Turning 40 back in October was far less traumatic for me than all the black balloons and middle aged marketing would lead one to believe. Perhaps it is because so many of my friends had walked the road ahead of me. I didn't mind turning 40 so much.
Actually being 40 has been a bit more of a shock to my system. For the first couple of months the age felt a little weighty. I suppose it is fact that with a 4 in front of my age, I am certifiably, undeniably an adult. (As if home ownership, marriage and three children weren't enough to make that plain...)
Some days I step back and giggle at my middle aged self.
I now choose classical music, noise cancelling headphones, NPR and the National Geographic Channel.
I enjoy historical fiction when not reading non-fiction.
I dress in layers.
I am trying to actually use a purse and wear a few accessories.
I don't get carded when I purchase a bottle of wine.
I no longer prickle when I am called ma'am.
And my great aunt's old fur coat that has been hanging in my closet unworn for 10 years is actually starting to feel close to age appropriate.
I have realized there are some parts of being 40 that I greatly enjoy...and they are not things I would have guessed. Tonight I was thinking about my top three lessons from the first three months in my 40s.
Last month I had an opportunity to join my husband for a quick two night trip to Montreal for a meeting. He was busy for 9 hours the one full day we were there, leaving me alone in a French speaking city that I'd never visited. I brought lots to read and had planned on simply retreating in my hotel room, until I looked outside the window and felt that would be a shame. So, clueless and Francais-less I put on a coat and boots and went exploring alone. Much to my delight, it was OK. I figured things out. I got lost and didn't panic. I ate alone. I watched a parade by myself. And unlike a similar experience 15 years ago in Hong Kong where I gave up and went back to the safety of my hotel room rather than brave the unknown, I felt strong, competent & Ok with being a stranger. I didn't feel like a lost little girl, but rather, an adult adventurer.
This is the part of middle age I wish more people celebrated. Not the wrinkles, sags and grey hair but the moments of realizing the strength and confidence God has built line upon line in our lives. It presents itself in interesting places, especially as we navigate the often foreign terrain of parenting, marriage and the other responsibilities of adulthood.
I had some funny conversations with God as I wandered the grey, chilly streets of Montreal. I was a foreign stranger with a silly grin on my face as I walked, thanking the Lord for all the LIFE that had happened in 15 years that had taught me to trust Him and to be brave.
I love having lived long enough to see the 'broken road' moments of life have really been forming a path. Especially in ministry, I am blown away when I step back and consider how God has used so many parts of my life that I thought were lows to equip me to love others decades later. Pausing long enough to look back always reminds me of His Faithfulness and that He's always had a plan.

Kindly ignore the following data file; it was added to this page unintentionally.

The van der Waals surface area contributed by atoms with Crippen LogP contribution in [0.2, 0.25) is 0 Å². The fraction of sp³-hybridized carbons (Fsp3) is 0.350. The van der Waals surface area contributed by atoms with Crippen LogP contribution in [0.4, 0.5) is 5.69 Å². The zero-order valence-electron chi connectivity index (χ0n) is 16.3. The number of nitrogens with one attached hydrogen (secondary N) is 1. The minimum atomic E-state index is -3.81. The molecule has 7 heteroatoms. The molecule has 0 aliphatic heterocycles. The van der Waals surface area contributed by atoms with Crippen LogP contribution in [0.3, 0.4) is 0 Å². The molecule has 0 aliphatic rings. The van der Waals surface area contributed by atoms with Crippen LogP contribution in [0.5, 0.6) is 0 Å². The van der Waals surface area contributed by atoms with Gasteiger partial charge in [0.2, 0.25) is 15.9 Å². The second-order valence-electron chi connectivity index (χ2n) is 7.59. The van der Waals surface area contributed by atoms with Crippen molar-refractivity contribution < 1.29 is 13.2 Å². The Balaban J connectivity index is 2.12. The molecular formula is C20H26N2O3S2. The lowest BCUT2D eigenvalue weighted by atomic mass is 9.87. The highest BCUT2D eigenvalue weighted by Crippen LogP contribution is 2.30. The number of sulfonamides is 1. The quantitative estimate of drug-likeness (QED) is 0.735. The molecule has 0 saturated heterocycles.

I could write an entire other post outlining some of the ways this has come together incredibly lately...I continue to see how nothing is wasted in God's economy and so many life experiences I would not have chosen have molded and shaped my story into something that can encourage and support others in unlikely places and ways.
I have always been a communicator. Always. I am a talker, a writer, a verbal processor...but lately I have realized that the more strongly and passionately I feel about something, the more cautious I am in speaking about it. Once upon a time I would have considered quiet a cop out or complacency. I am in a season where I increasingly see it as wisdom.
I was recently watching a youth basketball game with a player who dominated ball possession. Each time he got the ball he shot--it didn't matter if it was a good shot, he just took advantage of every single opportunity. It was frenetic and although there were 3-4 dozen opportunities, he missed every single one. It occurred to me that this has been my approach to words at various points in my life. I have them. I should use them. Every single time I get the chance.
The young basketball player and I share similar issues, immaturity and a lack of self control. This is expected at 10 years old and annoying at 40. Ironically, it is equally ineffective at both ages. In the next game he was more selective in his shooting. He shot less and scored more. I keep thinking about the lesson I learned from that kid. He wasn't the MVP of that particular game, but he left a powerful lesson in my heart.
There are stories I want to share-- much happening in my life I don't want to forget--but like Thanksgiving turkeys that must roast for hours, these birds aren't ready yet.
So this middle age lady is learning to watch, wait, ponder and exercise some self control in when I decide to shoot with my mouth or my typing fingers. And it is good.